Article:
Today we'll evaluate John B. Sanfilippo & Son, Inc. (NASDAQ:JBSS) to determine whether it could have potential as an investment idea. Specifically, we're going to calculate its Return On Capital Employed (ROCE), in the hopes of getting some insight into the business.
First of all, we'll work out how to calculate ROCE. Then we'll compare its ROCE to similar companies. Last but not least, we'll look at what impact its current liabilities have on its ROCE.
What is Return On Capital Employed (ROCE)?
ROCE is a measure of a company's yearly pre-tax profit (its return), relative to the capital employed in the business. In general, businesses with a higher ROCE are usually better quality. In brief, it is a useful tool, but it is not without drawbacks. Renowned investment researcher Michael Mauboussin has suggested that a high ROCE can indicate that 'one dollar invested in the company generates value of more than one dollar'.
How Do You Calculate Return On Capital Employed?
The formula for calculating the return on capital employed is:
Return on Capital Employed = Earnings Before Interest and Tax (EBIT) ÷ (Total Assets - Current Liabilities)
Or for John B. Sanfilippo & Son:
0.22 = US$64m ÷ (US$393m - US$104m) (Based on the trailing twelve months to September 2019.)
So, John B. Sanfilippo & Son has an ROCE of 22%.
Does John B. Sanfilippo & Son Have A Good ROCE?
ROCE is commonly used for comparing the performance of similar businesses. John B. Sanfilippo & Son's ROCE appears to be substantially greater than the 8.7% average in the Food industry. We would consider this a positive, as it suggests it is using capital more effectively than other similar companies. Regardless of the industry comparison, in absolute terms, John B. Sanfilippo & Son's ROCE currently appears to be excellent.
You can click on the image below to see (in greater detail) how John B. Sanfilippo & Son's past growth compares to other companies.
Remember that this metric is backwards looking - it shows what has happened in the past, and does not accurately predict the future. Companies in cyclical industries can be difficult to understand using ROCE, as returns typically look high during boom times, and low during busts. ROCE is, after all, simply a snap shot of a single year. Since the future is so important for investors, you should check out our free report on analyst forecasts for John B. Sanfilippo & Son.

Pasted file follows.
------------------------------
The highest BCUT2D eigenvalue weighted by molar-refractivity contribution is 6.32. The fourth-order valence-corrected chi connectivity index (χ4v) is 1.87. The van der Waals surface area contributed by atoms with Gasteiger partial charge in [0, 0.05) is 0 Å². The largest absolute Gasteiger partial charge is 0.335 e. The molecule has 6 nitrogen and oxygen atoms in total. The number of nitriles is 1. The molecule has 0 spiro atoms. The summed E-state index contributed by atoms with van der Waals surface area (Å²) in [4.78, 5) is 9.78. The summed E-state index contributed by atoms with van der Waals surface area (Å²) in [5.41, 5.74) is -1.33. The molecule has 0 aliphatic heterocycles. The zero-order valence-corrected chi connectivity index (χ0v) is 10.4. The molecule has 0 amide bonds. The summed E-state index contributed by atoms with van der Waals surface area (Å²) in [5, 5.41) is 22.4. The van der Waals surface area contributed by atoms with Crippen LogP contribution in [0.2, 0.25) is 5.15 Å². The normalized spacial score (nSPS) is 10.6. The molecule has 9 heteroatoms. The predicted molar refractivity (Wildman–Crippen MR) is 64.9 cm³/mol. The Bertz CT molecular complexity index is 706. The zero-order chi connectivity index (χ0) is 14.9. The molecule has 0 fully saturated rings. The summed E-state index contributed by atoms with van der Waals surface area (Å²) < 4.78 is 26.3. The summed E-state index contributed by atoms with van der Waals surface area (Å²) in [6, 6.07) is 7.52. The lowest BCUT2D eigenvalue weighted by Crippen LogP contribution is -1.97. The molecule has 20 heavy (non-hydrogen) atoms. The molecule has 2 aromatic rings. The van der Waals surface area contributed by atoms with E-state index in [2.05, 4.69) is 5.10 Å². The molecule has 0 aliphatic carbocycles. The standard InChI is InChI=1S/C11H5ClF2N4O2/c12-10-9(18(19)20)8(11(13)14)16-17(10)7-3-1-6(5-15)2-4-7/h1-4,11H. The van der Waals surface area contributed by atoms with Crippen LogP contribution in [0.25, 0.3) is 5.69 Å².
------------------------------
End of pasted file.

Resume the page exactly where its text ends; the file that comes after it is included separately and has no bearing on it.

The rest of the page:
Do John B. Sanfilippo & Son's Current Liabilities Skew Its ROCE?
Short term (or current) liabilities, are things like supplier invoices, overdrafts, or tax bills that need to be paid within 12 months. Due to the way ROCE is calculated, a high level of current liabilities makes a company look as though it has less capital employed, and thus can (sometimes unfairly) boost the ROCE. To counteract this, we check if a company has high current liabilities, relative to its total assets.
John B. Sanfilippo & Son has total liabilities of US$104m and total assets of US$393m. Therefore its current liabilities are equivalent to approximately 27% of its total assets. A minimal amount of current liabilities limits the impact on ROCE.
What We Can Learn From John B. Sanfilippo & Son's ROCE
Low current liabilities and high ROCE is a good combination, making John B. Sanfilippo & Son look quite interesting. John B. Sanfilippo & Son looks strong on this analysis, but there are plenty of other companies that could be a good opportunity . Here is a free list of companies growing earnings rapidly.
For those who like to find winning investments this free list of growing companies with recent insider purchasing, could be just the ticket.
We aim to bring you long-term focused research analysis driven by fundamental data. Note that our analysis may not factor in the latest price-sensitive company announcements or qualitative material.
If you spot an error that warrants correction, please contact the editor at firstname.lastname@example.org. This article by Simply Wall St is general in nature. It does not constitute a recommendation to buy or sell any stock, and does not take account of your objectives, or your financial situation. Simply Wall St has no position in the stocks mentioned. Thank you for reading.